The debate of whether students are or are not ‘customers’ of their University is a well worn one, so it was of great interest to see this report published today via Universities UK which put the matter to rest once and for all, and the result was…
According to the press release:
“Around half of undergraduates say they regard themselves as a customer of their university (47%), while the other half say they would not (53%)”.
Depending on which camp you’re in, this is probably either unexpectedly high or unexpectedly low, but the more interesting part for me was the following finding:
“A strong theme throughout the research was that students want a more personal relationship with their university than the type of engagement they appear to associate with being a ‘customer’.”
Whilst the concept of value-for-money was also clearly important in the report, this was balanced by the desire for a relationship that was far deeper than a ‘consumer/vendor’ relationship, such that students:
“…value a personalised and collaborative relationship, rather than a superficial consumer transaction. While students have clear expectations of their university, they also expect to shape their own experience.”
Perhaps the word ‘customer’ will always carry too many connotations of transactional service in the minds of many, and following on from that, perhaps the ‘are students customers’ debate has been primarily an argument over nuance rather than a fundamental rejection of students having a right to value-for-money. Perhaps there is a better way of describing the relationship, one which acknowledges the financial aspect and the need for value for money, but that also moves beyond a simple transaction for goods or services to include the efforts required by the student as part of the relationship. Perhaps we could instead consider a student as:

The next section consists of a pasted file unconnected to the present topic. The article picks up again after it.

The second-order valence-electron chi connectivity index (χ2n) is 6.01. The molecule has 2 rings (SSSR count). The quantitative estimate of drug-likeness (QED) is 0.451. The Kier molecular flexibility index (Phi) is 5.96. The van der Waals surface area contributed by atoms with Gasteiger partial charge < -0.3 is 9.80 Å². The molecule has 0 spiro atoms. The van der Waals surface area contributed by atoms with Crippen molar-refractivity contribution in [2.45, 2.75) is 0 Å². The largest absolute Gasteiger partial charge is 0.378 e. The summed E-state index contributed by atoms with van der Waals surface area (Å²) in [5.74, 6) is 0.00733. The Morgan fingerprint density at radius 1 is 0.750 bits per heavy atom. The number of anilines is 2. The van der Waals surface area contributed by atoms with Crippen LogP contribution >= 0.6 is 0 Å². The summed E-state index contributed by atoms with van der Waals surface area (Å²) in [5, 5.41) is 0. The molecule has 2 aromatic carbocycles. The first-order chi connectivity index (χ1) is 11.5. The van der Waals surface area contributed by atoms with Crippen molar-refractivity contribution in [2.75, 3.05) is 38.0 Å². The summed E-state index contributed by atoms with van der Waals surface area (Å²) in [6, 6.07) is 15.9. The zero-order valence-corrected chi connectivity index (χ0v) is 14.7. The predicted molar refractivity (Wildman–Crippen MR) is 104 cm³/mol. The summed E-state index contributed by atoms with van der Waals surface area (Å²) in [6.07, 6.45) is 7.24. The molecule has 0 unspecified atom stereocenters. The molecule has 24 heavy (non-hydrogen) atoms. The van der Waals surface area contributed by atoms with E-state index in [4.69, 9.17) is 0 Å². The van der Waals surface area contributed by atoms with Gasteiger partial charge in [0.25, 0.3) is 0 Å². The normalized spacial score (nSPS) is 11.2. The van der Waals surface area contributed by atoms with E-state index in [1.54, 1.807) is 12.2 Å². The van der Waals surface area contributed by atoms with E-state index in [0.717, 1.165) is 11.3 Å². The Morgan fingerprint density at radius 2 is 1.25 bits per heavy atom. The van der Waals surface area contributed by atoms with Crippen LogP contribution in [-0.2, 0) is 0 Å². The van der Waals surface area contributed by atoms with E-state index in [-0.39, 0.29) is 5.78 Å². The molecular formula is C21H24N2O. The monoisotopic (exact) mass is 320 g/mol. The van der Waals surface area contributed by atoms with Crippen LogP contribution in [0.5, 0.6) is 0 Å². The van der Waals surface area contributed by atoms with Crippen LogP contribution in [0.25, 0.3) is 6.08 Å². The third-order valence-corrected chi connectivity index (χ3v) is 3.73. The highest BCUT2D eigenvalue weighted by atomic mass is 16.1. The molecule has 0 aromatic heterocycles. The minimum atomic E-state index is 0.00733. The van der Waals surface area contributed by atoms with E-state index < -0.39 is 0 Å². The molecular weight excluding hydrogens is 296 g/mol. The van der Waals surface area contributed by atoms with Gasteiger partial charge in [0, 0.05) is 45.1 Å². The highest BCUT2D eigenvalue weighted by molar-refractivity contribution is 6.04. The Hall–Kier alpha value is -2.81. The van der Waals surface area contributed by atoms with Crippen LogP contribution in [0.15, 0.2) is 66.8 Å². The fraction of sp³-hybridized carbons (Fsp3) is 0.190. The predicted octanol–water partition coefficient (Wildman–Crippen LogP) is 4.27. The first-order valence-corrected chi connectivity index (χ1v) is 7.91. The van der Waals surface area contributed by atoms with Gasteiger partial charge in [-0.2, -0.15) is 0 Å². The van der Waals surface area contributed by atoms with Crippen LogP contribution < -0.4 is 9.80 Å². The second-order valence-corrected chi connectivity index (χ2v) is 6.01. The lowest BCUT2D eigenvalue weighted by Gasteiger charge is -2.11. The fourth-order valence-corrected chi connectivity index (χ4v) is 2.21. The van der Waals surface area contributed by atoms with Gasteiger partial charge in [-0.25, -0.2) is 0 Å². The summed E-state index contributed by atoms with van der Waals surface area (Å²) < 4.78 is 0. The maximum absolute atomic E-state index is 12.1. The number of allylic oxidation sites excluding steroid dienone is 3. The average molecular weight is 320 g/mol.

“…a person who takes part in an undertaking with another or others, especially in a business or firm with shared risks and profits.”
No, these aren’t my words, they are the Google definition of another word – partner.
To me, this provides a far better description of how the relationship should be – an investment by both parties, even if one party has a more significant personal investment, but one in which the risk – and the benefits (not necessarily profit) – are shared.
Now this partnering concept isn’t totally new, Healy, Flint and Harrington go into great depth on the topic, but through a primarily pedagogical lens. On a more personal level, I’m curious to look at the overall student experience and how the combination of all services offered to students as part of their University life are perceived.
I do wonder however if this is an idealised relationship, and whether the half of the students surveyed in the UK report who did perceive themselves as customers would agree with this definition – perhaps some of them do see the University relationship as one of a more transactional nature rather than as a partnership. Then again, perhaps much of the difference in opinion hinges on the individual’s definition of the word ‘customer’. Whatever the case, considering a spectrum between ‘customer’ and ‘partner’ for our students and what this means in practice may be a far better topic of discussion than the simplistic ‘are they or aren’t they’ debate that so often prevails.
Footnote: The image in the header was taken (under CC licensing) from a photo album called University Life from a Chilean photographer called Francisco Osorio – some great photos in there capturing ‘student life’ from another part of the world.